Gobs of Breadth: The Haurlan Index
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If you want to have a recipe for a sustainable bull market, the best ingredient to start with is “gobs of breadth”. Strong A-D data is a sign of plentiful liquidity. The stock market can encounter other types of problems, but if liquidity is strong then investors can get past momentary worries about Brexit, earnings, valuations, etc.
I like to say that there are really only 2 fundamentals that matter for the overall stock market:
1) How much money is there? and
2) How badly does that money want to be invested?
For the first one, we look at things like what the Fed is doing with QE, and what the A-D Line says about liquidity actually hitting the stock market. For the second, we use sentiment indicators of various stripes.
In the wake of the June 23 Brexit vote, there were 2 hard down days, and then a long string of up days for the overall market, and with very strong breadth numbers. That brought us a new all-time high for the NYSE’s A-D Line, and a high reading for the indicator in this week’s chart.
Back in the 1960s, my parents followed the work of P.N. Haurlan, who was a real rocket scientist at the Jet Propulsion Laboratory, and who also published The Trade Levels Report newsletter. Haurlan helped to promote the use of Advance-Decline (A-D) numbers, which had become more famous starting in 1962 when Richard Russell and Joe Granville both wrote about the big divergence that the A-D Line showed ahead of the big bear market that year.
Haurlan was also a fan of exponential moving averages (EMAs), a bit of math that he borrowed from the analog circuitry used back then for rocket guidance, and Haurlan introduced the world to the use of EMAs for tracking stock market data. Haurlan referred to EMAs not by the modern convention of referring to some number of days that supposedly relates to their length, but rather by the “smoothing constant” used to govern how fast the EMA responds to changes in the raw data. We continue Haurlan’s convention of referring to them as 10% Trend, 5% Trend, etc., using the smoothing constants to differentiate between them.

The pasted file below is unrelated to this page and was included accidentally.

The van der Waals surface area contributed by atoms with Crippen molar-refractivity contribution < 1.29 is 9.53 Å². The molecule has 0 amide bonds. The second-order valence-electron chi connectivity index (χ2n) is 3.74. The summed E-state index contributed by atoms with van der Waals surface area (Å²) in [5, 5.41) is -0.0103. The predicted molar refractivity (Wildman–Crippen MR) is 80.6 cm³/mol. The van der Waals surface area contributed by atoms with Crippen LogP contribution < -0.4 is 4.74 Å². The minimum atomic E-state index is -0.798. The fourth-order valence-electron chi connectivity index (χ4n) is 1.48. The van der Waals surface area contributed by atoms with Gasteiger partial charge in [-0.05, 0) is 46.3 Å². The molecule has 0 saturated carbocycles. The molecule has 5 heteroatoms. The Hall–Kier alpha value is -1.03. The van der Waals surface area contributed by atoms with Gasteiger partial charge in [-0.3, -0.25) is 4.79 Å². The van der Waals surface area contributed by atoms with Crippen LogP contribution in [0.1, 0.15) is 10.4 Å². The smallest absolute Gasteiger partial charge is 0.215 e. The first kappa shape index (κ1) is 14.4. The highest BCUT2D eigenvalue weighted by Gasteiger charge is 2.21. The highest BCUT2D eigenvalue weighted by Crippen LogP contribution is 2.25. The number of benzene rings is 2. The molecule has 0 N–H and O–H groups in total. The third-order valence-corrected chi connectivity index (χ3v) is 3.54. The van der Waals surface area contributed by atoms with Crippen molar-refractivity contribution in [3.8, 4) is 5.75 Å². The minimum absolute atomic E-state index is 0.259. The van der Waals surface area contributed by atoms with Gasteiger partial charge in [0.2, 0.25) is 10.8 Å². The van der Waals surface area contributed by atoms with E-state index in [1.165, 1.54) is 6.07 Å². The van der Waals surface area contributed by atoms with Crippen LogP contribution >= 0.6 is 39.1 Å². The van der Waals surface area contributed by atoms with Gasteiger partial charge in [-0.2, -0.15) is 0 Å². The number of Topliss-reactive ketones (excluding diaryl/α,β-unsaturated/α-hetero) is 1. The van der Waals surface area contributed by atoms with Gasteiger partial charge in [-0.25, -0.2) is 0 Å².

Because most of the EMA calculations in the 1960s were done manually (no calculators then), Haurlan also advocated using roundish number smoothing constants to make the math easier. My parents’ experiments with the data beginning in 1968 involved looking at the 10% Trend and 5% Trend of daily A-D numbers independently. Their key insight was to look at the difference between those two EMAs, which later came to be known as the McClellan Oscillator.
Haurlan also had used the 10% Trend of the daily A-D difference shown above, and he even called it The Haurlan Index without initially revealing what it consisted of. It is a good indicator on its own, and especially this week when we see it up at a really high level.
The 10% Trend of daily A-D can only get up to a really high level like this when there is a big surge of positive breadth like what we have just seen lately. And as the vertical lines in the chart show, a really high peak in this indicator seldom coincides with the final price high for the move.
That’s the key insight. When this indicator zooms up to very high levels, it can serve as a reliable “Not A Price Top” indicator. So there is your headline: Not A Price Top (yet).
Editor, The McClellan Market Report
Jul 15, 2011
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